An incomplete guide to degrees and certifications.
Look at any of the ads in our Professional Development section and you will see dozens of training tracks that lead to myriad certifications. Pick up a course guide to any college or university and you will find B.S. degree programs in either computer science or electrical engineering, with dozens or even hundreds of courses to choose from. It’s a little like trying to navigate an unfamiliar city. How do you choose the right path–the one that will give you the best chance of success in your career–if you don’t know the lay of the land?
Any vocational discernment comes with a degree of self-searching. Many of these questions only you can answer. But once you choose a direction in this city full of old winding roads and new thoroughfares, I can help you to choose among the paths. Still, I call this an incomplete guide because a complete guide is a book, such as “Get Certified and Get Ahead” by Anne Martinez (McGraw-Hill, 2000). But note the date: General certification books are a bit old. Plus, not everyone has the time or patience to read a complete guide. So here I present an at-a-glance view that could serve as a map of the field. Once you have a general idea of the degree and certification map, I suggest you consult new books on specific degrees and certifications to figure out what they entail in the way of training and education.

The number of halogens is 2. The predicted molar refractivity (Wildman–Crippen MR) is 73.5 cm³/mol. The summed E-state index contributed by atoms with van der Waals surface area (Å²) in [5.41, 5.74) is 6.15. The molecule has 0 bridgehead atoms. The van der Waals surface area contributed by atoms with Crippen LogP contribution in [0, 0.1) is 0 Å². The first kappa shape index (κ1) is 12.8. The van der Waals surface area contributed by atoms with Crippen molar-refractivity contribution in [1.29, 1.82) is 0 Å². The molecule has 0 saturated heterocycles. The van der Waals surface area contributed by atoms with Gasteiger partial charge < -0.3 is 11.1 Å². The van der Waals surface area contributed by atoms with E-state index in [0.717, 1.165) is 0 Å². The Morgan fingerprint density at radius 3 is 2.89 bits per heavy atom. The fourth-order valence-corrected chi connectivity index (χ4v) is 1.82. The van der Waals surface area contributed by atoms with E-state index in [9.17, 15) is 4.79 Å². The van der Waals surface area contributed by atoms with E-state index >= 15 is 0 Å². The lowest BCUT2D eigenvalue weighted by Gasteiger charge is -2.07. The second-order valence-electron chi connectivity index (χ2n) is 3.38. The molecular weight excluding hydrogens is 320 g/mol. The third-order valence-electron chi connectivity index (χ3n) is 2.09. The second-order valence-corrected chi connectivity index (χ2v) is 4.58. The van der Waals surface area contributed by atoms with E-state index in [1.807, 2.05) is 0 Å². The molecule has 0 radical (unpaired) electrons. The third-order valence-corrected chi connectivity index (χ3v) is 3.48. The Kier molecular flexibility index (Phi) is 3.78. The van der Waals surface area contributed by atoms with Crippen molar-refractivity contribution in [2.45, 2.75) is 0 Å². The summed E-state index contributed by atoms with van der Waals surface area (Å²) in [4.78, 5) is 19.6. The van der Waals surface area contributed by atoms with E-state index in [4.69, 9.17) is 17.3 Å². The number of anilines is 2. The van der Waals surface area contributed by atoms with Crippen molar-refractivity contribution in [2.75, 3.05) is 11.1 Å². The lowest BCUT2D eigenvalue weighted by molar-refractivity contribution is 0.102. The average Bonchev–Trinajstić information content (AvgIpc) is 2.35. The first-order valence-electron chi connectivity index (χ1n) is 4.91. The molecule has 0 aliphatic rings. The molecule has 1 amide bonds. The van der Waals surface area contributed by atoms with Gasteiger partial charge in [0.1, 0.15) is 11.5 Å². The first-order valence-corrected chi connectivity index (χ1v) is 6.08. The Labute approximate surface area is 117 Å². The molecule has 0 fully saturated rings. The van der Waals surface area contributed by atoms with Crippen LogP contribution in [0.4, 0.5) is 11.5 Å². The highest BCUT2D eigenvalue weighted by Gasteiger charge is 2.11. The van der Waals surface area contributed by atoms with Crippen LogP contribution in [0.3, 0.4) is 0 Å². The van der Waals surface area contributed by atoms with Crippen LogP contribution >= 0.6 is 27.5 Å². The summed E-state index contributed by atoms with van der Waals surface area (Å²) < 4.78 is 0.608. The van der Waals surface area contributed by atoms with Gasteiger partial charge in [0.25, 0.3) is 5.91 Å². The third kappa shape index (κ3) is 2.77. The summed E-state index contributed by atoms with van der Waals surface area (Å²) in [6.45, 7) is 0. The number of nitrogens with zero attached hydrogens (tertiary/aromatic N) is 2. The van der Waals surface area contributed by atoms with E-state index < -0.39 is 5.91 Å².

Any degree or certification decision tree will start with your career path. In choosing a career, don’t spend too much time deliberating. Find one that seems to suit you and try it out. Most people try more than one specialty before they find one that feels right. But you can’t really know until you try, so pick a path and stick with it until you land a job in the field. You can always change to a related field later. Having a variety of IT experiences will only help you in the future because employers often need IT people who can wear many hats in these lean times. If you’re having trouble choosing a path, hire a career counselor to help you make the decision. It will be money well spent; at the very least it will free you from self-doubt as you gingerly tread down the unfamiliar road.
Once you’ve picked a path in IT, you’ll obviously need to get working. Most IT positions require a degree, and not necessarily in IT. But let’s assume you want to go into an IT degree program. You can either get your certification first or your degree first. The advantage to getting your certification first is that you can work part time in IT while working on your degree. This will enable you to graduate with experience. The down side is that a lot of folks who do this delay getting a degree for too long and get stuck in the IT trenches as a result.
My advice is to get the degree first and then try to get into a program that enables you to get certified while earning the B.S. As I said, you have a choice of electrical engineering (EE) or computer science (CSCI). The former tends to emphasize hardware development while the latter tends to emphasize software development. There is a long-standing debate in the field as to which major path produces the best computer engineers, and I will not take one side or the other. There are numerous subspecialties and interconnections, so you can’t go wrong with either if you develop a diversified education plan with your academic advisor.